Date of Award

12-1974

Degree Type

Dissertation

Degree Name

Doctor of Philosophy

Major

Psychology

Major Professor

Kenneth Newton

Committee Members

Leo F. Droppleman, Wilhelmina Simmons, James A. Black

Abstract

Subjects were given bogus test results that indicated they would be either "relatively calm" or "highly anxious" in a speaking situation. They were also given either an anxiety-okay belief or an anxiety-not-okay belief. The expectations and beliefs given subjects by the experimenter were called manipualted expectations and beliefs. Subjects also filled out forms indicating whether they expected to be calm or anxious and whether they believed anxiety was or was not okay. The expectations and beliefs of the subject were called prior expectation and beliefs.

Each subject was given an expectation and a belief and then requested to make a three minute speech before the experimenter and his two assistants. During the speech, four measures of anxiety were taken: a self-rating scale, two behavioral measures, and a physiological measure. The following results were found:

  1. Subjects with a prior expectation of being calm exhibited significantly less anxiety on self-rating and two behavioral scales of anxiety than those given anxious expectations. Although in the expected direction, there was no significant differences on finger sweat print anxiety.
  2. Those subjects given a calm expectation by the experimenter were significantly less anxious on self-rated ..anxiety than those given an anxious expectation. There were no significant differences on the other anxiety measures.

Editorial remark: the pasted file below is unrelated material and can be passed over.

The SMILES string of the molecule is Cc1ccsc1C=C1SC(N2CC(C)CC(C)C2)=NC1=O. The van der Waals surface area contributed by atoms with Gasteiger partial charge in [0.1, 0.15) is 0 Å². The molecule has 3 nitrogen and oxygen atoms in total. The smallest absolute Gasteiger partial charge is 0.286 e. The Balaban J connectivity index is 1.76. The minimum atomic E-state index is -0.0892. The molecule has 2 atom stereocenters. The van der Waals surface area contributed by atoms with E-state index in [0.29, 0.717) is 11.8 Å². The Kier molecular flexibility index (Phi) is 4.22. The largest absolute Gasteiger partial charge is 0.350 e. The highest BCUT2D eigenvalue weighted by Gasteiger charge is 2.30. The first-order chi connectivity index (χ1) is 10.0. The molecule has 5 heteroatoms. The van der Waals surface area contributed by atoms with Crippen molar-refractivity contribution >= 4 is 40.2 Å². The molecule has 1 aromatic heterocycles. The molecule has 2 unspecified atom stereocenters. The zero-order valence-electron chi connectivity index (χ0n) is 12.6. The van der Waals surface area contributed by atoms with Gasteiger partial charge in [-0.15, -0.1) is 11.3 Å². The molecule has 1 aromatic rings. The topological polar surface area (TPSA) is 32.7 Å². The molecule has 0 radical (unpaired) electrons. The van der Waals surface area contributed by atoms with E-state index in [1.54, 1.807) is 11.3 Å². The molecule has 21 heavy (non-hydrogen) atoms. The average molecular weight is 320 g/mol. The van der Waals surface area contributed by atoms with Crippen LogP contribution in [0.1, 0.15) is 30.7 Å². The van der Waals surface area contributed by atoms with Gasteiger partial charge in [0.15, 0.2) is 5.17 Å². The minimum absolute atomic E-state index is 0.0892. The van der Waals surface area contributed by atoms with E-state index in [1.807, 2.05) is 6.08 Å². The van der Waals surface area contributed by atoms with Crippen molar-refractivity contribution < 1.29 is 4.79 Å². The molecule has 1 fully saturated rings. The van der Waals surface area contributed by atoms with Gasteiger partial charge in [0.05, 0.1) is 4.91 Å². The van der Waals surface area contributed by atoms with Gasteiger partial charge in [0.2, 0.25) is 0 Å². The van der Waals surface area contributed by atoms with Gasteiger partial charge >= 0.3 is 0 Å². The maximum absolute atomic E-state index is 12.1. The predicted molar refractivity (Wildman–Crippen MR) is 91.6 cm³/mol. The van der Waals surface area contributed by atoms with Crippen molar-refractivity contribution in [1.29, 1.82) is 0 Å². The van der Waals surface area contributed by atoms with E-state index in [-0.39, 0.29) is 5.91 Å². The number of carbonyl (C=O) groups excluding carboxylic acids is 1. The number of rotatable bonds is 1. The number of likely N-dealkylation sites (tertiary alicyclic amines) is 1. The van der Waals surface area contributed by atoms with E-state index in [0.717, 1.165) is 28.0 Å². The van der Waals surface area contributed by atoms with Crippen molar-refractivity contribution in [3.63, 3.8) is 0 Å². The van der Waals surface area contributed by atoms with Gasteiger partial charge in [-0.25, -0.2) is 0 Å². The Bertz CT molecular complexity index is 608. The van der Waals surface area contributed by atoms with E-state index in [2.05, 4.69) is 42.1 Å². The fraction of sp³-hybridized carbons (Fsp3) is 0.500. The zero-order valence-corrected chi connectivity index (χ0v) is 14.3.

3. There were no significant differences between the belief message given, either prior or manipulated, and any of the anxiety outcome measures. However, all relationships were in the expected direction.
  4. Belief was a significant factor in self-rated anxiety when its interaction with expectation was analyzed. In combination with the calm expectation, subjects given an anxiety-okay message were significantly less anxious than subjects given an anxiety-not-okay message. However, in combination with the anxiety expectation, there was no significant difference between subjects given an anxiety-okay or an anxiety not-okay message.

An analysis of the results indicated that expectation manipulations may be important first steps which increase the likelihood of persons putting themselves in feared situations. Once in such situations, the effects of habituation. reinforcement, and repetition of expectations might then influence behavioral and physiological measures of anxiety initially unresponsive to expectation and belief manipulations.

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